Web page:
The SEAT Leon X-Perience Titan Desert took on the, well, desert. Given the name, it seems appropriate. To be exact, it took on part of the Sahara Desert.The route covered the Errachidia area of Morocco, including the Erg Chebbi dunes.
The ergs are a collection of large seas of dunes. Whilst not as large as Morocco’s other Saharan erg, Erg Chigaga, Erg Chebbi’s dunes are significantly higher. It is 22 kilometres long and five kilometres wide with ridges that climb to over 150 metres. Reaching and traversing it meant facing rocky ground, dunes, dust and adverse weather.
Titan Desert Vs The Sahara
Being safely contained in a vehicle does not make anyone immune from the outside. The Scirocco is a south-eastern wind common to the Errachidia area. It can carry dust particles that measure one micron or one-thousandth of a millimetre. There is also the temperature of such a hostile environment. It can get to 50 degrees during the day and the temperature inside can reach up to 60 degrees. However, it is not just the high daytime temperatures that pose a risk; the Sahara can fall to below zero during the night.
The Titan Desert can manage all of that though. Before a model goes on sale, the SEAT prototypes undergo several tests to ensure the passenger compartment is water and airtight. The goal is to ensure that in real driving conditions not a micron of dust gets into the passenger compartment.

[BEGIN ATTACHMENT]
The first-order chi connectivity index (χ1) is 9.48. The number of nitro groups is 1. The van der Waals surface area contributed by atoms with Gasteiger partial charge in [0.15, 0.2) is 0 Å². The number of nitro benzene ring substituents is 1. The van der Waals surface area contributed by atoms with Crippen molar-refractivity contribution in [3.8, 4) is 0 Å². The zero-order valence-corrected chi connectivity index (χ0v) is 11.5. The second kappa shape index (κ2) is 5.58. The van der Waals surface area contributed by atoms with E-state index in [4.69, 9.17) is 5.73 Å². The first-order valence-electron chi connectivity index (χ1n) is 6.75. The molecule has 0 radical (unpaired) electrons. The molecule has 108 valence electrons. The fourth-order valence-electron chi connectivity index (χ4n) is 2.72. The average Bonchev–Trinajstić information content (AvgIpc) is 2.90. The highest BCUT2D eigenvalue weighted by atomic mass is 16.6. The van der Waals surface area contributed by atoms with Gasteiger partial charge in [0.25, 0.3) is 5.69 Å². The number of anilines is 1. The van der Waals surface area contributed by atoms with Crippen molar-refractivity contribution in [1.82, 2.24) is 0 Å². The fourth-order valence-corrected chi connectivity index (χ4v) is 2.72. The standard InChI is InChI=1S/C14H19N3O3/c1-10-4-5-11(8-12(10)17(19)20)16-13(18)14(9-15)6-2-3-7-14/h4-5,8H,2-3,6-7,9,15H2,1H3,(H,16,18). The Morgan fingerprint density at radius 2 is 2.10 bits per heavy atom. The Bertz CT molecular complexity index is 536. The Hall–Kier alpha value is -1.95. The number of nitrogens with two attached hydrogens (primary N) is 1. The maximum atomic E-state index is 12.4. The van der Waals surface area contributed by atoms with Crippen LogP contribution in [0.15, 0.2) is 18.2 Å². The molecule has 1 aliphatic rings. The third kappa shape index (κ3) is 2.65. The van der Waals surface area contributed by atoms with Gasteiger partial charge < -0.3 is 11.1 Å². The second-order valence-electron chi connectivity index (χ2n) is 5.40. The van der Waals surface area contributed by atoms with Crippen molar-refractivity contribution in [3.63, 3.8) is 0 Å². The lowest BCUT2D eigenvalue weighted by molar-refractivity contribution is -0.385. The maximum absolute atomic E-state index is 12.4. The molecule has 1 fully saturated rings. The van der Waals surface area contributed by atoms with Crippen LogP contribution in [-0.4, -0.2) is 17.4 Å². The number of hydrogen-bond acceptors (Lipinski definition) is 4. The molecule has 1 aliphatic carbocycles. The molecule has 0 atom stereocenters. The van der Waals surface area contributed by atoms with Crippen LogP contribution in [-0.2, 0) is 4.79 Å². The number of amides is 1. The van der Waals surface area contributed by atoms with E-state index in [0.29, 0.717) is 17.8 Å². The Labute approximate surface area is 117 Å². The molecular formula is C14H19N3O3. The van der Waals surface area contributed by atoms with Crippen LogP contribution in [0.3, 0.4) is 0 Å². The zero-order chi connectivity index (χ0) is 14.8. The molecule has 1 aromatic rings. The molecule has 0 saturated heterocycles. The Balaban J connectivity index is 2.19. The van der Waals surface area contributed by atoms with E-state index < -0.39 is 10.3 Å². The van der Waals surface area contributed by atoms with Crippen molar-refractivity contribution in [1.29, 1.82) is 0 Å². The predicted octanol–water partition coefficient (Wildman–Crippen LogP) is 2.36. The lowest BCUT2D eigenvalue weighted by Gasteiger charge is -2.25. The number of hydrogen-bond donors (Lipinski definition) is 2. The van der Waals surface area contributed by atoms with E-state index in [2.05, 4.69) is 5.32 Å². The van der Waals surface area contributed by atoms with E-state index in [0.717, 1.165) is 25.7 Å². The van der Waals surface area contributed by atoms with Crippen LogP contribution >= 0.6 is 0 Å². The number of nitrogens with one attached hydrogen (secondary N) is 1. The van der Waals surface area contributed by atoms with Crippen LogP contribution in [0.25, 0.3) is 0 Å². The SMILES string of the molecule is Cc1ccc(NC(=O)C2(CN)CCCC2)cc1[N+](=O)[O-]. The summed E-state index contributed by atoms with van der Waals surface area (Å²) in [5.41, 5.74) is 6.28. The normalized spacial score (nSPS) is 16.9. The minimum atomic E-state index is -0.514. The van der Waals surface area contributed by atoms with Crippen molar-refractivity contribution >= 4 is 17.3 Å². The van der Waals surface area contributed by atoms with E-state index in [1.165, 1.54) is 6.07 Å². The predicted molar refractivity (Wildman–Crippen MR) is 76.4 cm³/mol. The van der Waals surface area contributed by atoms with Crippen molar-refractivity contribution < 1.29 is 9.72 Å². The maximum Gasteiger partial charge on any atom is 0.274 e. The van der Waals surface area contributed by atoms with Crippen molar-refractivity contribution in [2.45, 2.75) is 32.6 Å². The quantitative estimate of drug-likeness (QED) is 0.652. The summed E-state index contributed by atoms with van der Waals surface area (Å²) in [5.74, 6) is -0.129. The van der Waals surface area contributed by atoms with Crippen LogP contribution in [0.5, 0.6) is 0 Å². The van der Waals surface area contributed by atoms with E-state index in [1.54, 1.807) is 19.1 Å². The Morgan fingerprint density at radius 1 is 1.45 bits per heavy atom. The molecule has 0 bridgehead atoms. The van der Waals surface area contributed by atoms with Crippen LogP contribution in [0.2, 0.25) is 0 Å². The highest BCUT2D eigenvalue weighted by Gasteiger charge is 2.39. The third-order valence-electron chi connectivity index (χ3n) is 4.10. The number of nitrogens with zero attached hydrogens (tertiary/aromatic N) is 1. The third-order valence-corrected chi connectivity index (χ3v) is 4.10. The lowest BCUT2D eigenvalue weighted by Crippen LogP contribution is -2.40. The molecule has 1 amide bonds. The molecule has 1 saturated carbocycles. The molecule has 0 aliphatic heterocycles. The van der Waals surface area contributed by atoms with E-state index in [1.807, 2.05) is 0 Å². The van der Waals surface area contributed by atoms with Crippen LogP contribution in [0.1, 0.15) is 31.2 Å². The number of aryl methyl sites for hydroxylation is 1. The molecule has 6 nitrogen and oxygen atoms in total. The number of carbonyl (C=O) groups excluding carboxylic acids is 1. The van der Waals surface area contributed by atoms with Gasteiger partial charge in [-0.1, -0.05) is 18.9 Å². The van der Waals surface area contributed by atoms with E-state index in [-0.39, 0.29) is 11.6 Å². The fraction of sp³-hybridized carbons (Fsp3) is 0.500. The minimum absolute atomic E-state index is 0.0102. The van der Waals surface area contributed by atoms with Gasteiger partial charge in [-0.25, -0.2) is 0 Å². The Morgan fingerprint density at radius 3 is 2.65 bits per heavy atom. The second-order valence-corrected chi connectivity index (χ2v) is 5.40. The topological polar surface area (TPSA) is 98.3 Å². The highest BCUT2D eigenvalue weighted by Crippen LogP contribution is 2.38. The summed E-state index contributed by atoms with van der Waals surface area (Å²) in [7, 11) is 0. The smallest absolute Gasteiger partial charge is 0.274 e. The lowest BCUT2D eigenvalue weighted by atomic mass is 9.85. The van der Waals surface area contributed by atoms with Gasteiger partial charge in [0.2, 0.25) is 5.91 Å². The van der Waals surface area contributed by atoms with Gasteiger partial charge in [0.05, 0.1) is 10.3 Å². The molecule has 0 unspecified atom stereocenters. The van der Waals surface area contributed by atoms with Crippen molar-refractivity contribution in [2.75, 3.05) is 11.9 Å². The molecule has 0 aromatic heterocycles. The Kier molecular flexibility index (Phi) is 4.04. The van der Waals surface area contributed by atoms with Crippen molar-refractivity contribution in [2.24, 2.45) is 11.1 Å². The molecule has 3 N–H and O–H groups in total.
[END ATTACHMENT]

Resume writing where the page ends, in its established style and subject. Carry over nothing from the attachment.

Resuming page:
As you would hope, the Titan Desert is also equipped to masterfully handles an extreme environment like the Erg Chebbi. Unlike driving on a paved surface, one of the keys to driving on sand is to slightly decrease the pressure of the tyres so they have greater ground contact. To drive across a dune, you face it straight on and go up at a certain speed. The aim is to have complete control of the vehicle at all times, both going up and coming down the dunes.
Finally, should you fancy tackling the Sahara yourself, one of the greatest risks are sandstorms. They can appear suddenly and be upon you quicker than you think. But they are a common weather phenomenon in desert areas so you need to be prepared. Although they move quickly, reaching up to 75 kph, it is not advisable to attempt to cross through them. When a sandstorm kicks up, the best thing to do is to stop, face the car away from the direction of the wind and wait until it blows over.